Today, let’s see how the price elasticity of demand comes into effect for my hypothetical company, Doug’s Desserts. I decided in an earlier example to price my chocolate chip cookies at $7.00 per dozen. Suppose that at this price, I’ve been selling 500 dozen per month, but I think I might be overpriced and can sell a lot more cookies if I lower my price a dollar. After dropping my price from $7.00 to $6.00 per dozen, I’ve started selling 750 dozen per month.
Plugging these values into the equation from yesterday, I find that my cookies have an own-price elasticity of demand of -3.5.
This means that demand for my cookies is elastic, which is probably not surprising because there are lots of close substitutes for my chocolate chip cookies and cookies, particularly premium ones, are not a necessity. Because demand for my cookies is elastic, this price change generated more monthly revenue for my business.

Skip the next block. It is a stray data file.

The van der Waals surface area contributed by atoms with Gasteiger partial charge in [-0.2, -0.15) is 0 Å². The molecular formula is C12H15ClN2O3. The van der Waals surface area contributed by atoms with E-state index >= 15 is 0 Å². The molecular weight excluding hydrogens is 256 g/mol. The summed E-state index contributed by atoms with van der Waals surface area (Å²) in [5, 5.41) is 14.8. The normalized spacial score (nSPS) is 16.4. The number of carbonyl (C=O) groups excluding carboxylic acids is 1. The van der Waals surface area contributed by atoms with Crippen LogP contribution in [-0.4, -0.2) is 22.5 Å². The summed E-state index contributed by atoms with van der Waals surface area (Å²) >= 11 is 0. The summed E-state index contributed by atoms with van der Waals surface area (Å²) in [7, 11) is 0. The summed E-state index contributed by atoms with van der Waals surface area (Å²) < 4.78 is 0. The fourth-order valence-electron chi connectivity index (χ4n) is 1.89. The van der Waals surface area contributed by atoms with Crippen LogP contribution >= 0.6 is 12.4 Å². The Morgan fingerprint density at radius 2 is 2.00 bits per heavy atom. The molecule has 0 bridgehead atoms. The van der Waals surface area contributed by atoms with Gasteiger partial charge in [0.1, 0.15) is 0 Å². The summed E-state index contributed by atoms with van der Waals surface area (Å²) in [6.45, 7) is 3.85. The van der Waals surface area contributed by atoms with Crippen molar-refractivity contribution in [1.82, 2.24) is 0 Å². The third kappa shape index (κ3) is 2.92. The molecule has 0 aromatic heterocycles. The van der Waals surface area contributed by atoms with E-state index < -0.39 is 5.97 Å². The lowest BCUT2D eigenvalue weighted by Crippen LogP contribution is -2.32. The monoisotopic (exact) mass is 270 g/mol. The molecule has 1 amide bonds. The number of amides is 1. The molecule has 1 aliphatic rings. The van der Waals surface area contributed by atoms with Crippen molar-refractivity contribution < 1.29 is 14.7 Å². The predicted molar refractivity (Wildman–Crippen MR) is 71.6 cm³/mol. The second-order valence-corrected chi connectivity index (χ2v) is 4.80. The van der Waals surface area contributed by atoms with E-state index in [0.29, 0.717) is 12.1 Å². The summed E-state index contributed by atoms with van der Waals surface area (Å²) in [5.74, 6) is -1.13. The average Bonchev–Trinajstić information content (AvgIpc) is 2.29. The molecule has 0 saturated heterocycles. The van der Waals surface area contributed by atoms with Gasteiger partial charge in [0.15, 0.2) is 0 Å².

Next week we will continue the pricing strategy conversation by looking at tiered pricing, discounts, and promotions.
Recipe of the day: Cook’s Illustrated Spiced Pumpkin Cheesecake (free trial / subscription required; I do not receive any compensation for this link)